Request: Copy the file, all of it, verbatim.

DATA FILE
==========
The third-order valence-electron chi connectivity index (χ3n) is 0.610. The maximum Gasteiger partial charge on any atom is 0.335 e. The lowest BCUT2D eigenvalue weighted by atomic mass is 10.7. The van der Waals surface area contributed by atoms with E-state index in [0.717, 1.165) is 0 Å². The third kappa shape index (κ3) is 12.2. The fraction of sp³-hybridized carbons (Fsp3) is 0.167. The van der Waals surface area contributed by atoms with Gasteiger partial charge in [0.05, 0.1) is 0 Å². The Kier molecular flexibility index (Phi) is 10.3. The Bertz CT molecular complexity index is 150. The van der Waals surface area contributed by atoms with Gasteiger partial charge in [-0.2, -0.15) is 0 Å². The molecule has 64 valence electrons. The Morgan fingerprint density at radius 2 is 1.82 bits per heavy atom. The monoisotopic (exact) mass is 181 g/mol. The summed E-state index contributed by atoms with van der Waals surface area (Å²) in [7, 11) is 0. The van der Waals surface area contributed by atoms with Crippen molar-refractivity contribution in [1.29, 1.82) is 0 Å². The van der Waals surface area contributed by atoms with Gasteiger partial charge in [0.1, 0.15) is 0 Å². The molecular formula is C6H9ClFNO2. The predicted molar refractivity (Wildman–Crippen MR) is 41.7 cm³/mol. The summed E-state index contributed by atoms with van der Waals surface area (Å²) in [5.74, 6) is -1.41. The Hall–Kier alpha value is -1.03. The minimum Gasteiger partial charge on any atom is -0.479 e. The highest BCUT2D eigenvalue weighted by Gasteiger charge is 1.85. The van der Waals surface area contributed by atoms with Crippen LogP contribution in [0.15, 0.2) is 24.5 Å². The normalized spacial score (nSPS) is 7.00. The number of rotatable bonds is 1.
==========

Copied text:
The third-order valence-electron chi connectivity index (χ3n) is 0.610. The maximum Gasteiger partial charge on any atom is 0.335 e. The lowest BCUT2D eigenvalue weighted by atomic mass is 10.7. The van der Waals surface area contributed by atoms with E-state index in [0.717, 1.165) is 0 Å². The third kappa shape index (κ3) is 12.2. The fraction of sp³-hybridized carbons (Fsp3) is 0.167. The van der Waals surface area contributed by atoms with Gasteiger partial charge in [0.05, 0.1) is 0 Å². The Kier molecular flexibility index (Phi) is 10.3. The Bertz CT molecular complexity index is 150. The van der Waals surface area contributed by atoms with Gasteiger partial charge in [-0.2, -0.15) is 0 Å². The molecule has 64 valence electrons. The Morgan fingerprint density at radius 2 is 1.82 bits per heavy atom. The monoisotopic (exact) mass is 181 g/mol. The summed E-state index contributed by atoms with van der Waals surface area (Å²) in [7, 11) is 0. The van der Waals surface area contributed by atoms with Crippen molar-refractivity contribution in [1.29, 1.82) is 0 Å². The van der Waals surface area contributed by atoms with Gasteiger partial charge in [0.1, 0.15) is 0 Å². The molecular formula is C6H9ClFNO2. The predicted molar refractivity (Wildman–Crippen MR) is 41.7 cm³/mol. The summed E-state index contributed by atoms with van der Waals surface area (Å²) in [5.74, 6) is -1.41. The Hall–Kier alpha value is -1.03. The minimum Gasteiger partial charge on any atom is -0.479 e. The highest BCUT2D eigenvalue weighted by Gasteiger charge is 1.85. The van der Waals surface area contributed by atoms with Crippen LogP contribution in [0.15, 0.2) is 24.5 Å². The normalized spacial score (nSPS) is 7.00. The number of rotatable bonds is 1.